An episode of the popular television show Friends illustrates the gender stereotype surrounding dolls.  One of the male characters, Ross, had recently become a father.  He was divorced from his wife, who had taken a lesbian lover.  During one of the episodes, Ross’ ex-wife dropped the baby off for him to spend some time with. Much to his dismay his son was hugging a Barbie doll.  The rest of the episode centered around his efforts to interest his son in GI Joe instead of the Barbie doll which is stereotypically associated with girls.  The GI Joe doll is stereotypically associated with boys, because he is an “action figure”.  When confronted by another character that GI Joe is a doll, Ross quickly counters that he isn’t a doll he is an action figure.  Thus, somehow making him more appropriate for boys.  This example illustrates the stereotypes surrounding dolls.  Girls play with dolls and boys play with action figures.  By calling the doll an action figure it makes is an appropriate boy toy, because of the emphasis on action.  This example also illustrates the influence of parents in reinforcing gender stereotypes.  Apparently Ross’ son was young enough not to be aware of gender differences and was willing to play with anything.  Ross, however, was uncomfortable with his son playing with a Barbie and reverted to gender stereotypes by encouraging the boy to play with an action figure instead.  Another thing that this example shows is that television programs as well as advertising can be influential in perpetuating traditional gender stereotypes.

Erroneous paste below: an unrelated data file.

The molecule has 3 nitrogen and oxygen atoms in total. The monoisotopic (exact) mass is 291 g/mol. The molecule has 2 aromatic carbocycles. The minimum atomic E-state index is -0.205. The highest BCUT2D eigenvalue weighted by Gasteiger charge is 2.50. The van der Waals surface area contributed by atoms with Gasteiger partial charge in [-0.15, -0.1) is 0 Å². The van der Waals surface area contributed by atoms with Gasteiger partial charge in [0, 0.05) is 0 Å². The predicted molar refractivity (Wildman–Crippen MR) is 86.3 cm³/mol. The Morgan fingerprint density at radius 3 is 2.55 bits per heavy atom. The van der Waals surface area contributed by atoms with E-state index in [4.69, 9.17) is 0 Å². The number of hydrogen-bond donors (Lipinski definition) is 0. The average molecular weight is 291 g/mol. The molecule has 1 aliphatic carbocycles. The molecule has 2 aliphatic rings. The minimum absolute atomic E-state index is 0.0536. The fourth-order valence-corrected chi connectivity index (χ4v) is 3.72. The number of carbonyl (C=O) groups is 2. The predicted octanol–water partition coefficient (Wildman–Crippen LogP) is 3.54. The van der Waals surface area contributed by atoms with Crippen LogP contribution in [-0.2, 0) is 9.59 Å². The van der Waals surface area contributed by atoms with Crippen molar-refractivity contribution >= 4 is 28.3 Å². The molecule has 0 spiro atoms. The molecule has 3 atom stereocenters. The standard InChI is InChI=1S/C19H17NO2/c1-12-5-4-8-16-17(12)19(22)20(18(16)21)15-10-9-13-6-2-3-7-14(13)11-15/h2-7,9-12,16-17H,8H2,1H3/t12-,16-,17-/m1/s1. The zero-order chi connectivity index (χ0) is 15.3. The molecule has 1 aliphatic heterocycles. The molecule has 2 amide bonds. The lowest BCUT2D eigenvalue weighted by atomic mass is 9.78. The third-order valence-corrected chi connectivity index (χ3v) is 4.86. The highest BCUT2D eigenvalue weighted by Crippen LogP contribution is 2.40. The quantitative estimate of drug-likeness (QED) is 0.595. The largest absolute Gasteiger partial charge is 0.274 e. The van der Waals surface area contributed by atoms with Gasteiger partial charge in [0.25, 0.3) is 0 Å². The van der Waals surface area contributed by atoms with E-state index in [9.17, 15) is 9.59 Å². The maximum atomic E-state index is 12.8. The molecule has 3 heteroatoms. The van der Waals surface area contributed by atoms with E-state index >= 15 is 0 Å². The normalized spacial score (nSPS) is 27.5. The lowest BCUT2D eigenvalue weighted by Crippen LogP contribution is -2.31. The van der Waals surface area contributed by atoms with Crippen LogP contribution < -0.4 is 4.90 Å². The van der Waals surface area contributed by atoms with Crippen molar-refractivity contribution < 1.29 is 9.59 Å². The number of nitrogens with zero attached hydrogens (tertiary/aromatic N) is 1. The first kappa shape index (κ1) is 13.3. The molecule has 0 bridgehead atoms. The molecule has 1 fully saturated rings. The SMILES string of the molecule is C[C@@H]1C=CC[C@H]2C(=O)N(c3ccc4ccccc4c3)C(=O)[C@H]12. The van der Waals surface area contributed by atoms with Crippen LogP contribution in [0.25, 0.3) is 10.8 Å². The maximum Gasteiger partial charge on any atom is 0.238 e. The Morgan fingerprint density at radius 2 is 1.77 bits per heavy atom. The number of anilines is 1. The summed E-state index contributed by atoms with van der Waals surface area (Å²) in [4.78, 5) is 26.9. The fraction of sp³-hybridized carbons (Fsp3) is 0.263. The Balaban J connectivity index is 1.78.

A study by Browne (1998) provides further evidence of the substantial gender stereotyping that is found in advertisements.  According to Browne,

Boys appeared in greater numbers, assumed more dominant roles, and were more active and aggressive than girls. (p. 12)  In commercials containing both boys and girls, boys were significantly more likely to demonstrate and/or explain the product even when the product used was not sex-typed.  Girls were never shown using products designed for boys (e.g., guns or trucks), and no commercials showed boys using products targeted for girls (p. 6-7).  Gender role reinforcement was observed at the level of body language and facial expression; girls were portrayed as shyer, giggly, unlikely to assert control, and less instrumental (p.12).

A print advertisement for a play castle exemplifies the type of gender stereotyping researchers have found in advertisements.  In the two page advertisement a boy and girl are playing with the pop up castle.  The boy is shown standing inside the castle looking out while the girl is depicted as cowering outside the gate of the castle as if in fear of something unseen.  The boy seems to possess the power as he looks down on the girl.  This advertisement further perpetuates gender stereotypes by containing a picture of a pink castle in the right hand corner of the advertisement.  Apparently, the gray castle is intended for boys and a pink one is available for girls.  The use of color to indicate the appropriateness of a toy for a girl or boy is found in many advertisements.  Another example of this is Leap Pad, a popular learning toy.  The original Leap Pad was blue and green.  However, last Christmas a pink Leap Pad appeared in ads and on the shelves of stores.  Because of gender stereotypes, the pink Leap Pad rather than the blue one was intended for use by girls.

At this point some of you may be saying so what.  What’s the big deal if a toy is blue or pink or if it’s a doll or an action figure?  Isn’t it just advertising trying to sell a product?  The problem is that within these messages of consumption are lessons about gender roles and expectations. These advertisements specifically target children with a message of what is and isn’t appropriate for boys and girls.  Although these may be “just advertisements” they are also one of the places that children learn about gender roles.